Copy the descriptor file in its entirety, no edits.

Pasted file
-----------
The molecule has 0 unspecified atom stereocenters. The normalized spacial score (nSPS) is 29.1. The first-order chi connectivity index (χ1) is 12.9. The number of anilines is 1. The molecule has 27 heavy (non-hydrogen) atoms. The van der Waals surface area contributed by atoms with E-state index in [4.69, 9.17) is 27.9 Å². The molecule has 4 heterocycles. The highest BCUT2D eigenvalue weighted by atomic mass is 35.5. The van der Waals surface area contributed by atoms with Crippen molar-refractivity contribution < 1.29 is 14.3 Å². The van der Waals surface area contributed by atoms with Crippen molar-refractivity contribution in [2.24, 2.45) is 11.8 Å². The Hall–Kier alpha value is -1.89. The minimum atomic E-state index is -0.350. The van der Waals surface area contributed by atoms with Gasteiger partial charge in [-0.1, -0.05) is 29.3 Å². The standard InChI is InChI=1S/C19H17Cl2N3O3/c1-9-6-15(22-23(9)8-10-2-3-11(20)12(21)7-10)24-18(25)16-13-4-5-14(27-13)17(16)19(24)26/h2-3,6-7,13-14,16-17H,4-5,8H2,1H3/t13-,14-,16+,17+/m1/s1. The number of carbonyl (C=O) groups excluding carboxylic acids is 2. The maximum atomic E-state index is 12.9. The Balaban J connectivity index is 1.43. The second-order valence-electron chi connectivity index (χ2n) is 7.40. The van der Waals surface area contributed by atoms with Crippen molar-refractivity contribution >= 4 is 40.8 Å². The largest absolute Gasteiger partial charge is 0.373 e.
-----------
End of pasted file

The molecule has 0 unspecified atom stereocenters. The normalized spacial score (nSPS) is 29.1. The first-order chi connectivity index (χ1) is 12.9. The number of anilines is 1. The molecule has 27 heavy (non-hydrogen) atoms. The van der Waals surface area contributed by atoms with E-state index in [4.69, 9.17) is 27.9 Å². The molecule has 4 heterocycles. The highest BCUT2D eigenvalue weighted by atomic mass is 35.5. The van der Waals surface area contributed by atoms with Crippen molar-refractivity contribution < 1.29 is 14.3 Å². The van der Waals surface area contributed by atoms with Crippen molar-refractivity contribution in [2.24, 2.45) is 11.8 Å². The Hall–Kier alpha value is -1.89. The minimum atomic E-state index is -0.350. The van der Waals surface area contributed by atoms with Gasteiger partial charge in [-0.1, -0.05) is 29.3 Å². The standard InChI is InChI=1S/C19H17Cl2N3O3/c1-9-6-15(22-23(9)8-10-2-3-11(20)12(21)7-10)24-18(25)16-13-4-5-14(27-13)17(16)19(24)26/h2-3,6-7,13-14,16-17H,4-5,8H2,1H3/t13-,14-,16+,17+/m1/s1. The number of carbonyl (C=O) groups excluding carboxylic acids is 2. The maximum atomic E-state index is 12.9. The Balaban J connectivity index is 1.43. The second-order valence-electron chi connectivity index (χ2n) is 7.40. The van der Waals surface area contributed by atoms with Crippen molar-refractivity contribution >= 4 is 40.8 Å². The largest absolute Gasteiger partial charge is 0.373 e.